By DR. MIRIAM ACZEL In San Giovanni a Teduccio, a coastal suburb in Naples, a new people-driven project has become Italy’s first renewable “solidarity...
Archive for category: microgrid technology
The Aardehuizen Project: A Bold Vision for a Community Microgrid
By Erin Yu Characterized by a distinctive architecture of domes and glass panels, the Aardehuizen is a picturesque community of 23 homes located in Olst, Netherlands that was...
The War of the Currents: DC vs. AC
By DR. MIRIAM ACZEL The increasing frequency of power outages, as well as the growing severity of natural disasters like wildfires, poses significant threats...
By EUNICE CHUNG Microgrids have been around for a while—ever since Thomas Edison invented the first prototype in 1882, these multifaceted networks continue to be...
Rebuilding for Resilience – Japan’s First ‘EcoTown’
By DR. MIRIAM ACZEL In the decade since the 2011 East Japan Earthquake and Tsunami, microgrids have sprung up across Japan to help the country meet...
The Decentralization and Democratization of Energy
There are many current challenges in the energy sector. The sector is adapting to increased demand for sustainable energy and balancing new renewable sources with the current loads of the users connected to the grid. The generation of energy by renewables such as wind and solar at industrial scale is not the only challenge the utilities need to find a sustainable way to implement but also how to feed the electricity created by distributed generation and prosumers onto the grid.
Is the Electrical Grid moving back to the 1880’s?
The electrical grid is the largest tangible network created by humankind. It all started in 1880’s, when energy was produced very close to end users, usually big industrial facilities. After 150 years of development, the world created incredible infrastructure to assure electricity supply almost anywhere. Since then, electrical grids have been expanding and embracing more generation units and end-users while covering extensive areas. That pattern, once obvious and most practical, became outdated. Overloaded electrical grids are difficult to maintain, unstable and, in case of infrastructure damage, extremely time-consuming to restore.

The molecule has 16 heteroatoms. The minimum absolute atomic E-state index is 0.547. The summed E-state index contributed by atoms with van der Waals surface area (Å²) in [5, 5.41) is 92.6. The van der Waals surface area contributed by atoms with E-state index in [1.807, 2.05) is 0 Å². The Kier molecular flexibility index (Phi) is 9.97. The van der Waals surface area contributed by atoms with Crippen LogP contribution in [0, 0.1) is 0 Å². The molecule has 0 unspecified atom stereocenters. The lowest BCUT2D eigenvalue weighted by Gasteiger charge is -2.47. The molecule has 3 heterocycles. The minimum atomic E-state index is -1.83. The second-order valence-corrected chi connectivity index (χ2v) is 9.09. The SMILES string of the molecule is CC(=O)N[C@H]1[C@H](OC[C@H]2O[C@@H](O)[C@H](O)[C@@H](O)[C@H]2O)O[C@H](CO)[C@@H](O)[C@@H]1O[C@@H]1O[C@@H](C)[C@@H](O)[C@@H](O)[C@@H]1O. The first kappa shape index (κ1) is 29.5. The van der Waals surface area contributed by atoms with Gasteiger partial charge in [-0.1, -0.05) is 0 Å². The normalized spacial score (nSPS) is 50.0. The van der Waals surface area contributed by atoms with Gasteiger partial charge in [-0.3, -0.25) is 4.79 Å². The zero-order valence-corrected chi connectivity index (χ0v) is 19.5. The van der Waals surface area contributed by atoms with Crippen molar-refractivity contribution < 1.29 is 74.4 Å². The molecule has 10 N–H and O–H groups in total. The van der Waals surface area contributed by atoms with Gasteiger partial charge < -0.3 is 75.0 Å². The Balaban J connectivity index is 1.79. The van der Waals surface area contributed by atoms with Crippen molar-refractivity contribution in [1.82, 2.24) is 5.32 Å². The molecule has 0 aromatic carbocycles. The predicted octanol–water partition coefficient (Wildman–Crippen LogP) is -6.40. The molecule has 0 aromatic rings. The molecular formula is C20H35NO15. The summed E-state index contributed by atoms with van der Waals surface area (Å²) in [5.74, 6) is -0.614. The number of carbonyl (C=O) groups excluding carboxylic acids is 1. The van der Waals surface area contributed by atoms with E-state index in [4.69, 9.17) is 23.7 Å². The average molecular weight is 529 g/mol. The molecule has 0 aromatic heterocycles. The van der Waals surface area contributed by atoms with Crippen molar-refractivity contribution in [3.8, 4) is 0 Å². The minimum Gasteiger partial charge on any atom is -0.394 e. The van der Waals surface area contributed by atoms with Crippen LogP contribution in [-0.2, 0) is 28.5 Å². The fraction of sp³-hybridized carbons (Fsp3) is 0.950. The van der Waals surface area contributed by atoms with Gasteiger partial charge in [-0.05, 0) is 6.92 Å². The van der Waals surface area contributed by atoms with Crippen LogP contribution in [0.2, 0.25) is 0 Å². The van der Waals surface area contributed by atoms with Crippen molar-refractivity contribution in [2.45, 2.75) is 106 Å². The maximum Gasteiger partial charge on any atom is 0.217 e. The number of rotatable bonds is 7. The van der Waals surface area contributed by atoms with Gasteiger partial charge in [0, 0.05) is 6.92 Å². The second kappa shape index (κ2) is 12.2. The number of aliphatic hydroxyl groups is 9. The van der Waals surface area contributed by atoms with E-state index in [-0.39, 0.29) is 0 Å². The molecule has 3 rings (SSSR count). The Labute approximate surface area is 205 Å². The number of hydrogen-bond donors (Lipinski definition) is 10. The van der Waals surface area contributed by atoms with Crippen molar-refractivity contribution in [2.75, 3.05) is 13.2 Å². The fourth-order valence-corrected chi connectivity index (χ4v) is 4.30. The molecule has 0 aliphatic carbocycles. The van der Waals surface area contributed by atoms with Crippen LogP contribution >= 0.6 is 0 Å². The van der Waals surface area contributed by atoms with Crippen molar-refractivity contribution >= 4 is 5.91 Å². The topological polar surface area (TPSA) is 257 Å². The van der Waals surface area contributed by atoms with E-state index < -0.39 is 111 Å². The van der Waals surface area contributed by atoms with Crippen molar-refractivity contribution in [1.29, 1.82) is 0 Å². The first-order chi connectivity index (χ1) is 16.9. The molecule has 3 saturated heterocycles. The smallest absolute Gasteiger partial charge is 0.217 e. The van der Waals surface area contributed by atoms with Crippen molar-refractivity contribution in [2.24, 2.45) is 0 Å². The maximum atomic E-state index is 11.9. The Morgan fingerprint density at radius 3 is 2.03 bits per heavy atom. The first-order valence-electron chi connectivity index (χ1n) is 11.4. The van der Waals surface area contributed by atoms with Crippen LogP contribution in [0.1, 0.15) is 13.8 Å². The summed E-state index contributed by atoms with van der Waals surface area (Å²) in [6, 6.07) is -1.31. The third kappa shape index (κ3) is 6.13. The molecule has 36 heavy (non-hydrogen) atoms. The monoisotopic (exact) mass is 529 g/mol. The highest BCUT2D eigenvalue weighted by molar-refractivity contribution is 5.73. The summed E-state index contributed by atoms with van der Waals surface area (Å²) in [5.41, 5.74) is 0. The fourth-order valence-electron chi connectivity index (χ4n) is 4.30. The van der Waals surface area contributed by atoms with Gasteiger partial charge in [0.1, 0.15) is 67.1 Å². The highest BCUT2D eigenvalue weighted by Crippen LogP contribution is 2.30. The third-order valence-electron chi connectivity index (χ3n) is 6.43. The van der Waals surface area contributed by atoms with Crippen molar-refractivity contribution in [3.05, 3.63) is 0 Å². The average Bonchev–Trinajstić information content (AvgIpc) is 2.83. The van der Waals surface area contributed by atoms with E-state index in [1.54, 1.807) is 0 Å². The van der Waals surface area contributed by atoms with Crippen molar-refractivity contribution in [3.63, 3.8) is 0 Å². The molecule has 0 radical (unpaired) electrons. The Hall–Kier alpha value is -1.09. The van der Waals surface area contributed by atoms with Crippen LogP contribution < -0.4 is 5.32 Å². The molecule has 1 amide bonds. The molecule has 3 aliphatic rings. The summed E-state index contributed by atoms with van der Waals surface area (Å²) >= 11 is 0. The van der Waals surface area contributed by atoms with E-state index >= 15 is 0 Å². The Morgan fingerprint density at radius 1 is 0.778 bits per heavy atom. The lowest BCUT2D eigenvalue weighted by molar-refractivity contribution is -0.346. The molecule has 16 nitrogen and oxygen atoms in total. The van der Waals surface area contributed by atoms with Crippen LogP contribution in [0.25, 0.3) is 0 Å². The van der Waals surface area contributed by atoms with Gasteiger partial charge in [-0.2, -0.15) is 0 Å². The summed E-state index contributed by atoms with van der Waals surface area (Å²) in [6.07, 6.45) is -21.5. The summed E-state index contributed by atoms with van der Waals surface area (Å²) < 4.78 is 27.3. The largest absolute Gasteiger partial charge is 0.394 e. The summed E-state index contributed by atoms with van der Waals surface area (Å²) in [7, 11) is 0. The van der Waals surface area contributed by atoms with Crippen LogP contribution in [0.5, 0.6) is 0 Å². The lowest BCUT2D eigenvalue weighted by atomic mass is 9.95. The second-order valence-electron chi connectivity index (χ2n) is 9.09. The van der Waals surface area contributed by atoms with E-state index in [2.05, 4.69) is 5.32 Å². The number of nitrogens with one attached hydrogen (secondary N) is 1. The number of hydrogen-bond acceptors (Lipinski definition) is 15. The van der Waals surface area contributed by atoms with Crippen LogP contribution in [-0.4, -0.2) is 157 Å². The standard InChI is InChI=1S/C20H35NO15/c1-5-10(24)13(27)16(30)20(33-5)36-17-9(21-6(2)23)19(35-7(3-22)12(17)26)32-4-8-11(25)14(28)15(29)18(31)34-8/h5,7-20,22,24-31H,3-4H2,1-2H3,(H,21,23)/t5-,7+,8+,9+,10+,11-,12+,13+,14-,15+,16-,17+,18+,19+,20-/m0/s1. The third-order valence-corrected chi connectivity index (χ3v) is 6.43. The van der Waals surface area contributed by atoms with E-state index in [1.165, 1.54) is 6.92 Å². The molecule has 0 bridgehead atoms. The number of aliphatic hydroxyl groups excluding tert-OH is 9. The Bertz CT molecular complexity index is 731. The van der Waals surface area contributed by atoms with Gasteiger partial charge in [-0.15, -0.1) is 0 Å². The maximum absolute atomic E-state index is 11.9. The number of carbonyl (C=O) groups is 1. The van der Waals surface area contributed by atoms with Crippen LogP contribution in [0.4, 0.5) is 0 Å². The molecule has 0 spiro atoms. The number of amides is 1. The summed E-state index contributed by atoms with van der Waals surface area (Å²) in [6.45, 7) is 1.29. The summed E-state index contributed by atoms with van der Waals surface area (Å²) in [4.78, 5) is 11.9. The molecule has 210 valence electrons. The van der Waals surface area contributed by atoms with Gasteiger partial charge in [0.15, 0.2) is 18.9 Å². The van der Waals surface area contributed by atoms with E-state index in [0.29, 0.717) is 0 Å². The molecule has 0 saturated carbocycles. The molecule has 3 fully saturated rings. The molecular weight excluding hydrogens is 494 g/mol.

On September 20th, 2017, when Hurricane Maria crashed into Puerto Rico, about 95% of the island lost electricity. This energy crisis demonstrated how non-resilient the current grid is. Extreme weather events crippled the entire island. It could have been significantly mitigated - if not avoided - if Puerto Rico had developed independent microgrids. Downscaling the electrical grid by creating dispersed microgrids would increase reliability and resiliency in the electricity supply.
Microgrids: Distributed Energy and Resilience
Over a month after Category 5 Hurricane Maria swept through Puerto Rico causing catastrophic damage, much of the island is still without power. The storm knocked out power to almost all of the commonwealth. Homes, schools, hospitals, and other critical services and infrastructure were left without power. Even now, only a fifth of residents have power.
Microgrids may provide the means to reduce vulnerability—and improve resilience—in the wake of a changing climate and increasing risk of natural disasters.
Microgrids reach a tipping point
Federal and local government and industry professionals discussed microgrid technologies and trends at a forum on October 19, 2017 at the Edison Electric Institute (EEI). The event was cohosted by Leaders in Energy and Resilient Virginia and sponsored by EEI, eSai LLC, and Microgrid Knowledge.
The utilization of microgrids plus battery storage is increasingly seen as the wave of the future to help ensure energy reliability and security in an age of intense weather events and cybersecurity threats.
Resilience in small packages
Cyberattacks, natural disasters, including flooding, snow and ice storms, droughts, in addition to aging infrastructure, and other factors all lead to vulnerability in a system faced with increasing demand. When one part of this complex system fails, as can happen when a storm knocks down a wire or pole, other parts are affected. Enter the microgrid—a local energy distribution system that offers backup generation if the central grid fails.